• A resolution to be discussed at a study session of the city council April 12, and voted upon as soon as the council’s April 18 meeting, would approve the write-off of the current bad debts, and give the city manager authority to write off future bad debts of up to $10,000 per account after all reasonable attempts have been made to collect.

The city council study session April 12 begins at 6:30 p.m. at Sammamish City Hall, 801 228th Ave. SE. (Directions).

Guide To Government Blogs – U.S., WA, Puget Sound

by Matt Rosenberg April 7th, 2011

The parent non-profit organization of our blog and its Public Data Ferret project is called Public Eye Northwest (PEN). PEN’s mission is foster the growth of digital civic literacy, voluntary government transparency and constructive engagement. As part of this effort, we’ve created government Web information resource guides for King County (local and regional), Snohomish County, Pierce County, the State of Washington and the U.S. government. We’re continually pruning and adding to the these compendiums, and using them to mine high-value news and data from government which is shared with readers here and at the site of our news partner The Seattle Times.

Now we’re adding this new resource page with links to selected blogs from the federal government, the state of Washington, and local and regional governments in Washington state. We’re focusing on government blogs in those jurisdictions that make an extra effort to objectively inform, add value and deepen understanding. We’re less interested in government blogs which primarily accent basic announcements, re-purposed press releases, partisan spin or legislative advocacy. Got any government blog suggestions within King, Pierce, or Snohomish counties, Washington state or the “öther Washington?” Send links to matt (at) publiceyenorthwest (dot) org.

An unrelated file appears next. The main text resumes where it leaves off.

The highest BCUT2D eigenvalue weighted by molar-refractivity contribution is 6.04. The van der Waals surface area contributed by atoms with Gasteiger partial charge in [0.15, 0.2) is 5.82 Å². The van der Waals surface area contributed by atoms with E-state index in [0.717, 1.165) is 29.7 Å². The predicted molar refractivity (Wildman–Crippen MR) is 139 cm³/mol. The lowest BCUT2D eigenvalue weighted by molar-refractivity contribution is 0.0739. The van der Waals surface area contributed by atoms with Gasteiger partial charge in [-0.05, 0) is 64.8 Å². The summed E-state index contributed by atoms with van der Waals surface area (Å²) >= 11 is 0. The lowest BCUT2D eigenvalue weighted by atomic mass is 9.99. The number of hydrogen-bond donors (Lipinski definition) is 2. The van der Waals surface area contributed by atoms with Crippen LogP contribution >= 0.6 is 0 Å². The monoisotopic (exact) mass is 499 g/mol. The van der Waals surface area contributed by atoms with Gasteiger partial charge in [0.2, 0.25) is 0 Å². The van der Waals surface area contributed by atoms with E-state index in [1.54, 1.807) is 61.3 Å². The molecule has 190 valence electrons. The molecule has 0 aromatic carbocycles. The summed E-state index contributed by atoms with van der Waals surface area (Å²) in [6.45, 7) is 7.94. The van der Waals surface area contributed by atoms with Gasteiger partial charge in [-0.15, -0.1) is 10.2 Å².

Here’s what we’ve got so far.


Agency For International Development, Impact blog,
Centers For Disease Control, Safe Health Care
Census Bureau, Random Samplings
Census Bureau, Director’s Blog
Congressional Budget Office, Director’s Blog
Consumer Product Safety Commission, On Safety
Department of Defense, Armed With Science
Department of Energy, Energy Blog
Federal Bureau of Investigation, News Blog
Federal Trade Commission, Bureau of Consumer Protection, Business Center
Food and Drug Administration, FDA Transparency Blog
Millenium Change Corporation, From The CEO
Millennium Change Corporation, Poverty Reduction
National Institute For Occupational Safety and Health, NIOSH Science Blog
Postal Service Inspector General, Pushing The Envelope
State Department, DipNote
Veterans Affairs, VAntage Point


TVW, The Capitol Record
Washington State Attorney General, All Consuming
Washington State Department of Ecology, EcoConnect
Washington Department of Financial Institutions, Money Talks
Washington Department of Labor and Industries, Nailed: A Fraud Prevention And Compliance Blog
Washington State Department of Licensing, DoL Blog
Washington State Department of Natural Resources, Ear To The Ground
Washington State Department of Transportation, WSDOT Blog
Washington Insurance Commissioner, Washington Insurance Blog
Washington Sec. of State, “From Our Corner


Solid Waste Division, Tom Watson’s EcoConsumer Blog

Report: U.S. Military Must Fix Vaccine Program

by Matt Rosenberg April 6th, 2011

SUMMARY: A new report by a prominent U.S. military medical official, published in an Air Force policy journal, faults the Department of Defense for failing to sufficiently protect the health of U.S. military forces with vaccines for common naturally occuring infectious diseases. The author asserts, and documents that a growing emphasis on perceived threats of biological warfare has drained DoD resources and attention away from the everyday occurrence of infectious diseases – which can diminish the readiness and effectiveness of U.S. military units. He recommends a better cost-benefit calculus be developed, more resources granted to infectious disease vaccines for the military, and management of the two programs merged to support better, more integrated decision-making.